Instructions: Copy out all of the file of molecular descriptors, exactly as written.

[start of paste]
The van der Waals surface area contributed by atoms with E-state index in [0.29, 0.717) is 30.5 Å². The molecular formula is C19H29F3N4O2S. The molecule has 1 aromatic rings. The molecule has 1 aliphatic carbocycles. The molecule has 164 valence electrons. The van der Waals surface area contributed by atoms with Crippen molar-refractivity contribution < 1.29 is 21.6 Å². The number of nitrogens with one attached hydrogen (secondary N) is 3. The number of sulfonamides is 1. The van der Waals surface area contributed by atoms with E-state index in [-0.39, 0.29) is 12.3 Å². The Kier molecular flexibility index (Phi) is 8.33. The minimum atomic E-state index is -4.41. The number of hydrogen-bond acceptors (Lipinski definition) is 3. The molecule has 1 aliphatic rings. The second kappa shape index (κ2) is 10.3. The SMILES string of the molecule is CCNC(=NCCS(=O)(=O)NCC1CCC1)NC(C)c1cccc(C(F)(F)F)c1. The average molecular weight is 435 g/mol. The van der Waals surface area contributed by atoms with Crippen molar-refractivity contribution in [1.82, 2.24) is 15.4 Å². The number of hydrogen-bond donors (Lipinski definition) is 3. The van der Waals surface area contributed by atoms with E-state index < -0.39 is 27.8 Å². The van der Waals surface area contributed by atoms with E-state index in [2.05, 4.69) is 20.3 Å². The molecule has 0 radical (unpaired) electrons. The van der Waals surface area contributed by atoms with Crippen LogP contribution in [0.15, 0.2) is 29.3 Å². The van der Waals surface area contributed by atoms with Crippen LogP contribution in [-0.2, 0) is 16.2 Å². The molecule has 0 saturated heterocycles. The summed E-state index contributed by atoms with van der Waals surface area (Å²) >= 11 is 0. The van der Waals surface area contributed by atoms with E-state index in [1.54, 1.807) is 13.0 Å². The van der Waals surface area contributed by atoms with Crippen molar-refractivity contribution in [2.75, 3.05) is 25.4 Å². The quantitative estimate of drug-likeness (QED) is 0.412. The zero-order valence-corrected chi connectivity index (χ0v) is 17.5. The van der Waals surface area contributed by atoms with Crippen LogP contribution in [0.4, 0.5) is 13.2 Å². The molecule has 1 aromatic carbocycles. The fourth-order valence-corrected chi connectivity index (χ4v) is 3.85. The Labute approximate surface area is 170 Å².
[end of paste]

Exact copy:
The van der Waals surface area contributed by atoms with E-state index in [0.29, 0.717) is 30.5 Å². The molecular formula is C19H29F3N4O2S. The molecule has 1 aromatic rings. The molecule has 1 aliphatic carbocycles. The molecule has 164 valence electrons. The van der Waals surface area contributed by atoms with Crippen molar-refractivity contribution < 1.29 is 21.6 Å². The number of nitrogens with one attached hydrogen (secondary N) is 3. The number of sulfonamides is 1. The van der Waals surface area contributed by atoms with E-state index in [-0.39, 0.29) is 12.3 Å². The Kier molecular flexibility index (Phi) is 8.33. The minimum atomic E-state index is -4.41. The number of hydrogen-bond acceptors (Lipinski definition) is 3. The molecule has 1 aliphatic rings. The second kappa shape index (κ2) is 10.3. The SMILES string of the molecule is CCNC(=NCCS(=O)(=O)NCC1CCC1)NC(C)c1cccc(C(F)(F)F)c1. The average molecular weight is 435 g/mol. The van der Waals surface area contributed by atoms with Crippen molar-refractivity contribution in [1.82, 2.24) is 15.4 Å². The number of hydrogen-bond donors (Lipinski definition) is 3. The van der Waals surface area contributed by atoms with E-state index < -0.39 is 27.8 Å². The van der Waals surface area contributed by atoms with E-state index in [2.05, 4.69) is 20.3 Å². The molecule has 0 radical (unpaired) electrons. The van der Waals surface area contributed by atoms with Crippen LogP contribution in [0.15, 0.2) is 29.3 Å². The van der Waals surface area contributed by atoms with Crippen LogP contribution in [-0.2, 0) is 16.2 Å². The molecule has 0 saturated heterocycles. The summed E-state index contributed by atoms with van der Waals surface area (Å²) >= 11 is 0. The van der Waals surface area contributed by atoms with E-state index in [1.54, 1.807) is 13.0 Å². The van der Waals surface area contributed by atoms with Crippen molar-refractivity contribution in [2.75, 3.05) is 25.4 Å². The quantitative estimate of drug-likeness (QED) is 0.412. The zero-order valence-corrected chi connectivity index (χ0v) is 17.5. The van der Waals surface area contributed by atoms with Crippen LogP contribution in [0.4, 0.5) is 13.2 Å². The molecule has 1 aromatic carbocycles. The fourth-order valence-corrected chi connectivity index (χ4v) is 3.85. The Labute approximate surface area is 170 Å².